Thefts and Break-Ins Contribute to 31 Percent Automotive Cyber-Attacks
Upstream Security, a provider of cloud-based automotive cybersecurity solutions, released its 2020 Automotive Cybersecurity Report. The report shares in-depth insights and statistics gleaned from analyzing 367 publicly reported automotive cyber incidents spanning from the past decade onward, while highlighting vulnerabilities and insights identified during 2019.
The company also announced the availability of AutoThreat Intelligence, its automotive threat intelligence subscription service which provides comprehensive and actionable insights to threats on automotive and smart mobility services.
Upstream’s 2020 Automotive Cybersecurity Report introduces some of the key findings of the AutoThreat Intelligence research team for 2019 as well as solutions used by the industry going forward:
Connected vehicles are already taking over: 330 million vehicles are already connected, and top car brands in the U.S. market have stated that only connected vehicles will be sold by 2020. This fact alone exponentially increases the potential damage of each attack. A wide-scale attack could potentially disrupt an entire city and even lead to catastrophic loss of lives.
The number of automotive cybersecurity incidents has increased dramatically: Since 2016, the number of annual incidents has increased by 605 percent, with incidents more than doubling in the last year alone.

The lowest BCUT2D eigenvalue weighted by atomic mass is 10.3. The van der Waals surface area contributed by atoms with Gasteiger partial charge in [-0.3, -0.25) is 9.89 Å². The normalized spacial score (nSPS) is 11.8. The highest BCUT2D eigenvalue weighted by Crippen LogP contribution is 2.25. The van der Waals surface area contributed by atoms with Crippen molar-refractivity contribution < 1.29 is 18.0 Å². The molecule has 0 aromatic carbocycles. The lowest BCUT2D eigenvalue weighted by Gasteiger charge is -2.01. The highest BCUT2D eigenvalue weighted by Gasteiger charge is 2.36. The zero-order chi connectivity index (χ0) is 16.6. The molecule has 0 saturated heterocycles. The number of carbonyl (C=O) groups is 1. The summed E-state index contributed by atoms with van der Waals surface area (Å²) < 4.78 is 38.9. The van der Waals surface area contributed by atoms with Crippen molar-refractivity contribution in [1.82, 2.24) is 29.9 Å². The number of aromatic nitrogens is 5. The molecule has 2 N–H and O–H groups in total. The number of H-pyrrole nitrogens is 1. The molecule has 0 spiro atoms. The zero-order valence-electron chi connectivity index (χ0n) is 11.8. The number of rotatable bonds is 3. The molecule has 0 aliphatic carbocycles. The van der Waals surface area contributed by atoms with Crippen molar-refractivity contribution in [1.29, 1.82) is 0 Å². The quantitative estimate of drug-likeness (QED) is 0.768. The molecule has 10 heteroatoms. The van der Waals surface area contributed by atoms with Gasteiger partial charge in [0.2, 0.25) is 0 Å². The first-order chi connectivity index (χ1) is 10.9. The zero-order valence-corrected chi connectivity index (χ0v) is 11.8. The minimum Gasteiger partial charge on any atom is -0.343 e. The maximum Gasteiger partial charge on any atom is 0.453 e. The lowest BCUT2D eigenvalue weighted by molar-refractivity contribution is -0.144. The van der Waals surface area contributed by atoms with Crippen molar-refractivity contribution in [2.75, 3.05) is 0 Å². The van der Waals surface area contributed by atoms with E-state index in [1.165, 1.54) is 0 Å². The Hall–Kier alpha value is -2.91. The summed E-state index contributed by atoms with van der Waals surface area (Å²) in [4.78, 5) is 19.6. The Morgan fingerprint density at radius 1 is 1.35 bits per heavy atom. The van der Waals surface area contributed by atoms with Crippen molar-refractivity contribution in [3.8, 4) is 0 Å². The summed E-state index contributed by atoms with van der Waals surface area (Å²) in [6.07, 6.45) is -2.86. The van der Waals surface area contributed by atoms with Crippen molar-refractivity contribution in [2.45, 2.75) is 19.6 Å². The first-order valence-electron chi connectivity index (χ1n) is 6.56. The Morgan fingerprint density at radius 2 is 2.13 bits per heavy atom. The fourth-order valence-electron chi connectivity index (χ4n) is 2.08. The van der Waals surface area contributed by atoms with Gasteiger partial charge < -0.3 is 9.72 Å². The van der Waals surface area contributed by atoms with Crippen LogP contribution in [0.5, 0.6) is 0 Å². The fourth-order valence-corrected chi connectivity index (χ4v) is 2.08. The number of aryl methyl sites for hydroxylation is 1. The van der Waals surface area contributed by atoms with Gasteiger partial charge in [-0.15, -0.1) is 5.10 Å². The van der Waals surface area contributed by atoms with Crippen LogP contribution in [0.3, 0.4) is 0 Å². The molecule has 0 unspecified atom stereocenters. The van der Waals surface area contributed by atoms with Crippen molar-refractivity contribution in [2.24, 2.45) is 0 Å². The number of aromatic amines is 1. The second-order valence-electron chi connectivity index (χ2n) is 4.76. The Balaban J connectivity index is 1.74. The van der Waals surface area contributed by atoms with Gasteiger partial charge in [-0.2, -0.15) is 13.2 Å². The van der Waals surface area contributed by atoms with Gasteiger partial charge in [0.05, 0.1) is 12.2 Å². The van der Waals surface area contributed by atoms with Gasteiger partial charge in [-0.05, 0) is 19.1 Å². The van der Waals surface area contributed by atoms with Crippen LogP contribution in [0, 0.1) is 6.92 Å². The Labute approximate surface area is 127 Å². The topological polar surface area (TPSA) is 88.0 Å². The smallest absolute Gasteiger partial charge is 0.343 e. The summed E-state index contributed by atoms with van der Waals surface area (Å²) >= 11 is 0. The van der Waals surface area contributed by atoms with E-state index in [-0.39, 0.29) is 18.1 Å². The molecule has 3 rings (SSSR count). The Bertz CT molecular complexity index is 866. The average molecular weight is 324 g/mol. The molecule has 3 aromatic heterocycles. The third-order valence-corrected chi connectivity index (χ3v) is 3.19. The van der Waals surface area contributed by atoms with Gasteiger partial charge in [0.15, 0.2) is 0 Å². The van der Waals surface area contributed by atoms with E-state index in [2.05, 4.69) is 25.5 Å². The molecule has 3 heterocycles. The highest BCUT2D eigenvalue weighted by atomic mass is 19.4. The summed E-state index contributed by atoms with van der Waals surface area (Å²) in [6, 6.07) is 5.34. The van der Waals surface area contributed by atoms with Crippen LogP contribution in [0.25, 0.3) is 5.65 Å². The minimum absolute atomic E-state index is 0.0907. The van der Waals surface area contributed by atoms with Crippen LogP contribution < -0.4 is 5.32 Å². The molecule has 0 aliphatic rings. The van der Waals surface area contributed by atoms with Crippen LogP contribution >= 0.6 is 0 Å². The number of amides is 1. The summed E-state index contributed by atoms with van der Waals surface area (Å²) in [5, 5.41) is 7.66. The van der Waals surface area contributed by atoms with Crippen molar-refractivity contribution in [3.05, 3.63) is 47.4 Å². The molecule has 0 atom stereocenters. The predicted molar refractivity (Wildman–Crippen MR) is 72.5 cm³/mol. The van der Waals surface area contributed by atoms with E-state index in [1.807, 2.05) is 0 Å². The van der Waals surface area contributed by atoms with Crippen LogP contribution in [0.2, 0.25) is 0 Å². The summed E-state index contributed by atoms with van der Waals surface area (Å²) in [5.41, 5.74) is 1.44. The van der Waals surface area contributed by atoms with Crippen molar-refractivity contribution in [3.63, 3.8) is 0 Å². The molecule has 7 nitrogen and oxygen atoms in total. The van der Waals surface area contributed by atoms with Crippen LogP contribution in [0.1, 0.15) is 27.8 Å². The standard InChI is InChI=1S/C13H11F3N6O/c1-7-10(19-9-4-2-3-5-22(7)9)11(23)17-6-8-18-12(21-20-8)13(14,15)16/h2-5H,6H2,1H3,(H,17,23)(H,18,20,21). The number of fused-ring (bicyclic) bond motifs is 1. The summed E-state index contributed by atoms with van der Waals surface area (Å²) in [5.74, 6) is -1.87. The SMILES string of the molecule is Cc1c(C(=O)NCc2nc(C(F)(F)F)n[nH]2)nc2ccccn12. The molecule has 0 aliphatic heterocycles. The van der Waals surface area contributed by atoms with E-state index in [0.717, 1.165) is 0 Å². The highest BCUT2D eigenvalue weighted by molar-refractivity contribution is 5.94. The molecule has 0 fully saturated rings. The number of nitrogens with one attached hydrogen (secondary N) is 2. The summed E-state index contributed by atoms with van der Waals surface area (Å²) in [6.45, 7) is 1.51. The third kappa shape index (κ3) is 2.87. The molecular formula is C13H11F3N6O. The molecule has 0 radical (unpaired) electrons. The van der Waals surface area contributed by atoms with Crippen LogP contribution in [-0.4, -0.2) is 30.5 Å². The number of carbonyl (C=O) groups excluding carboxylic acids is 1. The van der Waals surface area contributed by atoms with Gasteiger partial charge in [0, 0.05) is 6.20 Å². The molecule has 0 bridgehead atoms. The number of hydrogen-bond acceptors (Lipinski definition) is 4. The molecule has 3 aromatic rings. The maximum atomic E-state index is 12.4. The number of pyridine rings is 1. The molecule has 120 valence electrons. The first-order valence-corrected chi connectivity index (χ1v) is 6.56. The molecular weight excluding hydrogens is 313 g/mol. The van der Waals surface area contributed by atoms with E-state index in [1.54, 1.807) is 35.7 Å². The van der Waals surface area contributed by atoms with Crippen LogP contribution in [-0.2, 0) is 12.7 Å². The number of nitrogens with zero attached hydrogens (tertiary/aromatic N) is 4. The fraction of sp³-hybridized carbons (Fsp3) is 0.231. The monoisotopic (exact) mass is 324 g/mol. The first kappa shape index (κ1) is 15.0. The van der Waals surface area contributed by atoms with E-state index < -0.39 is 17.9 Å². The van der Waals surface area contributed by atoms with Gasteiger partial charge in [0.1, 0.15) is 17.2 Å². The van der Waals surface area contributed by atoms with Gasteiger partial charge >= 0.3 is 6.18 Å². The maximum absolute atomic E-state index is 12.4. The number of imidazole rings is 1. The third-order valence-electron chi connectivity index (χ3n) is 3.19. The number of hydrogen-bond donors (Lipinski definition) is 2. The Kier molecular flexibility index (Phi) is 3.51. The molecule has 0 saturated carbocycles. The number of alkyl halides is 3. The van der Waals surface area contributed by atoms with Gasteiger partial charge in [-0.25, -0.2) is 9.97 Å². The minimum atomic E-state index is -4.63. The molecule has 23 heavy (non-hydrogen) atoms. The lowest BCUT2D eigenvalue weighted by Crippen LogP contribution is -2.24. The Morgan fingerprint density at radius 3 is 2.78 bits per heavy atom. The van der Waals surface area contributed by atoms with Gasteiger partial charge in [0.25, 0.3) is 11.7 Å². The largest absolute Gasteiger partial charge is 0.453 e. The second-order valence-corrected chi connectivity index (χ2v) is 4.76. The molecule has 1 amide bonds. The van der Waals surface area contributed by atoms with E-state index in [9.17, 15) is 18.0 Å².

Most incidents are carried out by criminals: Around 57 percent of incidents in 2019 were carried out by cybercriminals (black hat) to disrupt businesses, steal property, and demanding ransom. Only 38 percent were the result of researchers (white hat) with the goal of warning companies and consumers of discovered vulnerabilities.
A third of incidents resulted in car theft and break-ins: The top three impacts of incidents over the past ten years were car thefts/break-ins (31 percent), control over car systems (27 percent), and data/privacy breaches (23 percent).
Awareness is increasing: More automotive vulnerabilities are being listed, with 66 CVEs (common vulnerabilities and exposures) listed to date. The use of bug bounty programs, which has been popular in enterprise infosec, is on the rise as more automotive companies adopt it to discover vulnerabilities.
The industry is adopting a multilayered security approach: This involves new regulations and standards, security by design, in-vehicle and cloud-based automotive cybersecurity solutions and expanding SOCs to VSOCs (Vehicle Security Operations Centers) for early detection and rapid remediation.